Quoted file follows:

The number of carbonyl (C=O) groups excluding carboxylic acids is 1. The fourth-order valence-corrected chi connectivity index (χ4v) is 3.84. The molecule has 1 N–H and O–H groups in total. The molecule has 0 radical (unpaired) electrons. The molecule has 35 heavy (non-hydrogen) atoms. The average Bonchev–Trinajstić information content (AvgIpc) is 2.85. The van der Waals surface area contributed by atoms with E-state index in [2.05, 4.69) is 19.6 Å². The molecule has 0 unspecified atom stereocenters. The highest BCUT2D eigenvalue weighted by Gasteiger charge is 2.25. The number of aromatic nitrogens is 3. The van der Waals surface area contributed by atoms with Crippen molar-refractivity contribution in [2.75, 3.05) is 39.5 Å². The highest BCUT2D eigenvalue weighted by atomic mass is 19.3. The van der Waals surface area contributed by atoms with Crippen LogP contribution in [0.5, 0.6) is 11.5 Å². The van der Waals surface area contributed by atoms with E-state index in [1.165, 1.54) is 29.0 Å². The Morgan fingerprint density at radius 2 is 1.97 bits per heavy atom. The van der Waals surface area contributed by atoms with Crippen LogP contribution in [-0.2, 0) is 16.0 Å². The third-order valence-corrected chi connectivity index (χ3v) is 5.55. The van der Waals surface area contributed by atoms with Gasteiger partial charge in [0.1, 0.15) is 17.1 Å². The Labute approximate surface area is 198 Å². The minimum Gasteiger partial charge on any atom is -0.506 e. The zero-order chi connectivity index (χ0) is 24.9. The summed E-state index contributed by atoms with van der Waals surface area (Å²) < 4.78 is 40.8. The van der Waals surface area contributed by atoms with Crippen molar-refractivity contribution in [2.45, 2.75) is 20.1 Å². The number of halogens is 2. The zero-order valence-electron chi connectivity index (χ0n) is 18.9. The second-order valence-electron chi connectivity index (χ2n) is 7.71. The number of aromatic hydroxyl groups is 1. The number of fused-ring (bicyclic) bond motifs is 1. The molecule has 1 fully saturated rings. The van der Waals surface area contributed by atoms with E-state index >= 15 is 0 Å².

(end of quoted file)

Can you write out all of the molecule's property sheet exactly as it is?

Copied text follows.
The number of carbonyl (C=O) groups excluding carboxylic acids is 1. The fourth-order valence-corrected chi connectivity index (χ4v) is 3.84. The molecule has 1 N–H and O–H groups in total. The molecule has 0 radical (unpaired) electrons. The molecule has 35 heavy (non-hydrogen) atoms. The average Bonchev–Trinajstić information content (AvgIpc) is 2.85. The van der Waals surface area contributed by atoms with E-state index in [2.05, 4.69) is 19.6 Å². The molecule has 0 unspecified atom stereocenters. The highest BCUT2D eigenvalue weighted by Gasteiger charge is 2.25. The number of aromatic nitrogens is 3. The van der Waals surface area contributed by atoms with Crippen molar-refractivity contribution in [2.75, 3.05) is 39.5 Å². The highest BCUT2D eigenvalue weighted by atomic mass is 19.3. The van der Waals surface area contributed by atoms with Crippen LogP contribution in [0.5, 0.6) is 11.5 Å². The van der Waals surface area contributed by atoms with E-state index in [1.165, 1.54) is 29.0 Å². The Morgan fingerprint density at radius 2 is 1.97 bits per heavy atom. The van der Waals surface area contributed by atoms with Crippen LogP contribution in [-0.2, 0) is 16.0 Å². The third-order valence-corrected chi connectivity index (χ3v) is 5.55. The van der Waals surface area contributed by atoms with Gasteiger partial charge in [0.1, 0.15) is 17.1 Å². The Labute approximate surface area is 198 Å². The minimum Gasteiger partial charge on any atom is -0.506 e. The zero-order chi connectivity index (χ0) is 24.9. The summed E-state index contributed by atoms with van der Waals surface area (Å²) < 4.78 is 40.8. The van der Waals surface area contributed by atoms with Crippen molar-refractivity contribution in [2.45, 2.75) is 20.1 Å². The number of halogens is 2. The zero-order valence-electron chi connectivity index (χ0n) is 18.9. The second-order valence-electron chi connectivity index (χ2n) is 7.71. The number of aromatic hydroxyl groups is 1. The number of fused-ring (bicyclic) bond motifs is 1. The molecule has 1 fully saturated rings. The van der Waals surface area contributed by atoms with E-state index >= 15 is 0 Å².